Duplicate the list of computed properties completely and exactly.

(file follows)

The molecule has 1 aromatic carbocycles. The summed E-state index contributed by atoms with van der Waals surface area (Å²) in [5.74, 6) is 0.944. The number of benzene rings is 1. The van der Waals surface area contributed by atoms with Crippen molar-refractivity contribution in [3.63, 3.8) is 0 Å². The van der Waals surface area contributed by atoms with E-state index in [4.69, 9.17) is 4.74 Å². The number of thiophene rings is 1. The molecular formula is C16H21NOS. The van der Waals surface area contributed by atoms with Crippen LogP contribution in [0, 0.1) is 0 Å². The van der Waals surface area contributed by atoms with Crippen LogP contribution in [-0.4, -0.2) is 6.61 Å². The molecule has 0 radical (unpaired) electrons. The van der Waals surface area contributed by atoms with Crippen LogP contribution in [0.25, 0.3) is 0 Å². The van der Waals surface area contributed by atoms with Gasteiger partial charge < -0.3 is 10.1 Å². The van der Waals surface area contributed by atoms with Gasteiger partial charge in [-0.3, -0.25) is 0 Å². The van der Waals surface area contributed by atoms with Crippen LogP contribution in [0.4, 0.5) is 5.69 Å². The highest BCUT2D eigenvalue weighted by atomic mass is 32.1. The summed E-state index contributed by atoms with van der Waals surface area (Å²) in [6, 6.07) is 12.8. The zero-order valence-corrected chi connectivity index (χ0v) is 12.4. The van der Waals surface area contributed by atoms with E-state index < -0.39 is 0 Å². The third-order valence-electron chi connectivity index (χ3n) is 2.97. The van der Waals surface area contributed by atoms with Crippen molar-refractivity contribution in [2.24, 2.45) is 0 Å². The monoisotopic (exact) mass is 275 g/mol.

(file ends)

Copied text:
The molecule has 1 aromatic carbocycles. The summed E-state index contributed by atoms with van der Waals surface area (Å²) in [5.74, 6) is 0.944. The number of benzene rings is 1. The van der Waals surface area contributed by atoms with Crippen molar-refractivity contribution in [3.63, 3.8) is 0 Å². The van der Waals surface area contributed by atoms with E-state index in [4.69, 9.17) is 4.74 Å². The number of thiophene rings is 1. The molecular formula is C16H21NOS. The van der Waals surface area contributed by atoms with Crippen LogP contribution in [0, 0.1) is 0 Å². The van der Waals surface area contributed by atoms with Crippen LogP contribution in [-0.4, -0.2) is 6.61 Å². The molecule has 0 radical (unpaired) electrons. The van der Waals surface area contributed by atoms with Crippen LogP contribution in [0.25, 0.3) is 0 Å². The van der Waals surface area contributed by atoms with Gasteiger partial charge < -0.3 is 10.1 Å². The van der Waals surface area contributed by atoms with Gasteiger partial charge in [-0.3, -0.25) is 0 Å². The van der Waals surface area contributed by atoms with Crippen LogP contribution in [0.4, 0.5) is 5.69 Å². The highest BCUT2D eigenvalue weighted by atomic mass is 32.1. The summed E-state index contributed by atoms with van der Waals surface area (Å²) in [6, 6.07) is 12.8. The zero-order valence-corrected chi connectivity index (χ0v) is 12.4. The van der Waals surface area contributed by atoms with E-state index < -0.39 is 0 Å². The third-order valence-electron chi connectivity index (χ3n) is 2.97. The van der Waals surface area contributed by atoms with Crippen molar-refractivity contribution in [2.24, 2.45) is 0 Å². The monoisotopic (exact) mass is 275 g/mol.